• Dianette may be of particular value in patients with significant endocrinopathies such as polycystic ovarian syndrome (PCOS)

Acne in pigmented skin

  • Acne is no more common or severe in pigmented skin, but post-inflammatory hyperpigmentation can be significant and often persists for months to years. As such, early and more aggressive treatment is advocated, including early referral for consideration of isotretinoin
  • Secondary acne can be a result of cultural practices – hair oil can induce pomade acne on the forehead and skin lightening products containing topical steroids can cause a steroid-induced acne
  • Topical retinoids, benzoyl peroxide and azelaic acid play an important role in the treatment of the comedonal aspects of acne. If used daily they often cause dryness and irritation, which in pigmented skin can lead to further hyperpigmentation. Accordingly these treatments should initially be used for shorter periods of time (eg in an evening and washed off before bed) and perhaps less frequently (eg every 2nd or 3rd day), if tolerated the duration and/or frequency of treatment can be increased – if used in this way then as well as treating the comedones they may help treat hyperpigmentation rather than aggravate it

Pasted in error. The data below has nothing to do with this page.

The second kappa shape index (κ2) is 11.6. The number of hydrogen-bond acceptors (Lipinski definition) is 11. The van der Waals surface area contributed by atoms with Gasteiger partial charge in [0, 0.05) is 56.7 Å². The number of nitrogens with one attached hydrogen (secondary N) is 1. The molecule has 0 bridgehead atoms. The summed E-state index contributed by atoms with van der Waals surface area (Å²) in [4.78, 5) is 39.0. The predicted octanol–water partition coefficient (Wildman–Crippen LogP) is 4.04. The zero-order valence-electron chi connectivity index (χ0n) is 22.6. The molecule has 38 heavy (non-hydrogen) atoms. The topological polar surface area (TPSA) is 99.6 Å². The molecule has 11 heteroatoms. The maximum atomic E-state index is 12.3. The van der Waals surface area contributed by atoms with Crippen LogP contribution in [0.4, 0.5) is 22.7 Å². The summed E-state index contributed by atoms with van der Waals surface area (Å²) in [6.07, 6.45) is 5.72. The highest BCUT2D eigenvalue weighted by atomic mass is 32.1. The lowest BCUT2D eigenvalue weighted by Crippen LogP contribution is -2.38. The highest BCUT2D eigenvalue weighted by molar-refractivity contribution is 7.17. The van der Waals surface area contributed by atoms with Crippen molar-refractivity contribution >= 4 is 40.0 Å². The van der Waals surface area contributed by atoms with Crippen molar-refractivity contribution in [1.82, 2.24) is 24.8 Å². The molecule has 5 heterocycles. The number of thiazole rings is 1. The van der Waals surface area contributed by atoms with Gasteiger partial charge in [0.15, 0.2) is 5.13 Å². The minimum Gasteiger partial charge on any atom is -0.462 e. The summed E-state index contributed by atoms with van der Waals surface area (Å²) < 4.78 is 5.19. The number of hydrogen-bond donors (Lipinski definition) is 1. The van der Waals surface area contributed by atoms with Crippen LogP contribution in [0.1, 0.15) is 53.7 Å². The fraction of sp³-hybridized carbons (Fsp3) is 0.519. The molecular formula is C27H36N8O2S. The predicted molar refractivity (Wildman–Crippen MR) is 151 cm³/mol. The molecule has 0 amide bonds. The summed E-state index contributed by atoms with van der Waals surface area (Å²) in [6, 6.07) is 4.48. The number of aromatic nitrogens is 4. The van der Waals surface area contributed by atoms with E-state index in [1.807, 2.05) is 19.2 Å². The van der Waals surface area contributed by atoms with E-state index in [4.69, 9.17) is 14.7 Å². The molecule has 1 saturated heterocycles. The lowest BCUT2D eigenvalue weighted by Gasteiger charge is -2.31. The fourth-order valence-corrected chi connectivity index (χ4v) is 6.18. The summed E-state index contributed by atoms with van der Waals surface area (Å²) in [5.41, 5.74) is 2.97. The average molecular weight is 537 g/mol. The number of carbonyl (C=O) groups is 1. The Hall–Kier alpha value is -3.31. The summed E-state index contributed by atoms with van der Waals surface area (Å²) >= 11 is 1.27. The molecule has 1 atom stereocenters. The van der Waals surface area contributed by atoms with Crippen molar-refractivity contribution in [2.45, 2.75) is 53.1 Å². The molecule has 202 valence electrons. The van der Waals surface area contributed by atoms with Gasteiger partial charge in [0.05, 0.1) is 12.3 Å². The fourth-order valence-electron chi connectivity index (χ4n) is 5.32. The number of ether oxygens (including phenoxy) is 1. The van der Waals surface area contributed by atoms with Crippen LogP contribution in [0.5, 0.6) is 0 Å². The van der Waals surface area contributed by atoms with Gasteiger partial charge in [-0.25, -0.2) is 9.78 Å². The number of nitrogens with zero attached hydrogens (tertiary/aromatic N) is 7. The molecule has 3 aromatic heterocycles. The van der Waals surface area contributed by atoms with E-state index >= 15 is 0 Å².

Acne in pregnancy

The following are usually regarded as being safe, should the physician and patient feel it necessary, to prescribe during pregnancy:

  • Benzoyl peroxide preparations
  • 2% topical erythromycin
  • If the acne is troublesome and not responding to topical treatments consider oral erythromycin, 500 mg twice daily

Step 5: Referral to Secondary Care

Who to refer

  • Severe acne – refer early
  • Moderate acne only partially responding to treatment and starting to scar and/or causing significant hyperpigmentation (more common in patients with brown or black skin)
  • Patients with associated and severe psychological symptoms, regardless of the physical signs

Treatment options once referred:

  • Oral isotretinoin (see below)
  • High dose oral antibiotics such as lymecycline 408 mg twice daily or trimethoprim 300 mg twice daily
  • Dianette ® with additional cyproterone acetate (50-100 mg/10 days)
  • Short courses of oral corticosteroids may be required

Prescribing isotretinoin in the community

Because isotretinoin can be so harmful to a developing baby, both women and men must register with the iPLEDGE program before they can take it. iPLEDGE is sponsored by the company that makes isotretinoin. iPLEDGE is approved by the Food and Drug Administration (FDA), the government agency that checks the safety of medicine and food in this country.